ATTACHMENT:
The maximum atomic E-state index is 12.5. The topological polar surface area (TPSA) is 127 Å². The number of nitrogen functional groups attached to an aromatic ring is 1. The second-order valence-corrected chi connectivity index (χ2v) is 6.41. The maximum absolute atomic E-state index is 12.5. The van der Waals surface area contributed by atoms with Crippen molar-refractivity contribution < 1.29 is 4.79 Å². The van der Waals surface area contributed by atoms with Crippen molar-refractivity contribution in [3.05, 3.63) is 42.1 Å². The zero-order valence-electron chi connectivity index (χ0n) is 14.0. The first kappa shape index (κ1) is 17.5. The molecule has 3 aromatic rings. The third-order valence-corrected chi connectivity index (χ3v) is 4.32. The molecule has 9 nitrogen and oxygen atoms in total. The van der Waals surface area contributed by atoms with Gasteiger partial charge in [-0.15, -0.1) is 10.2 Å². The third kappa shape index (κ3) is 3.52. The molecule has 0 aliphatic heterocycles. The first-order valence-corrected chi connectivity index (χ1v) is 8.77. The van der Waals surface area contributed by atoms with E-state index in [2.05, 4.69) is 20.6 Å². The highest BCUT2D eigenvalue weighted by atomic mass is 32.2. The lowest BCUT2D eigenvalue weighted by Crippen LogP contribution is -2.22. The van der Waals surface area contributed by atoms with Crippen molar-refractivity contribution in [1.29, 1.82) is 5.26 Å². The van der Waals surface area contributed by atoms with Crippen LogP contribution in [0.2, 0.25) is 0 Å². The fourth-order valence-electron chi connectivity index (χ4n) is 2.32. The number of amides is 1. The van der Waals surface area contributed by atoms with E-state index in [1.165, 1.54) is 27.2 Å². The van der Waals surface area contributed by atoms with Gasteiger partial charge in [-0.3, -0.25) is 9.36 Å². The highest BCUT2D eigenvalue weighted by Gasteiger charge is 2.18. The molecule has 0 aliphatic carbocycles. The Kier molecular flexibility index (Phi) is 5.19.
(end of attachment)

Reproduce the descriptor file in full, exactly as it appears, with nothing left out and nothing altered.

The maximum atomic E-state index is 12.5. The topological polar surface area (TPSA) is 127 Å². The number of nitrogen functional groups attached to an aromatic ring is 1. The second-order valence-corrected chi connectivity index (χ2v) is 6.41. The maximum absolute atomic E-state index is 12.5. The van der Waals surface area contributed by atoms with Crippen molar-refractivity contribution < 1.29 is 4.79 Å². The van der Waals surface area contributed by atoms with Crippen molar-refractivity contribution in [3.05, 3.63) is 42.1 Å². The zero-order valence-electron chi connectivity index (χ0n) is 14.0. The first kappa shape index (κ1) is 17.5. The molecule has 3 aromatic rings. The third-order valence-corrected chi connectivity index (χ3v) is 4.32. The molecule has 9 nitrogen and oxygen atoms in total. The van der Waals surface area contributed by atoms with Gasteiger partial charge in [-0.15, -0.1) is 10.2 Å². The third kappa shape index (κ3) is 3.52. The molecule has 0 aliphatic heterocycles. The first-order valence-corrected chi connectivity index (χ1v) is 8.77. The van der Waals surface area contributed by atoms with E-state index in [2.05, 4.69) is 20.6 Å². The highest BCUT2D eigenvalue weighted by atomic mass is 32.2. The lowest BCUT2D eigenvalue weighted by Crippen LogP contribution is -2.22. The van der Waals surface area contributed by atoms with Crippen molar-refractivity contribution in [1.29, 1.82) is 5.26 Å². The van der Waals surface area contributed by atoms with Crippen LogP contribution in [0.2, 0.25) is 0 Å². The fourth-order valence-electron chi connectivity index (χ4n) is 2.32. The number of amides is 1. The van der Waals surface area contributed by atoms with E-state index in [1.165, 1.54) is 27.2 Å². The van der Waals surface area contributed by atoms with Gasteiger partial charge in [-0.3, -0.25) is 9.36 Å². The highest BCUT2D eigenvalue weighted by Gasteiger charge is 2.18. The molecule has 0 aliphatic carbocycles. The Kier molecular flexibility index (Phi) is 5.19.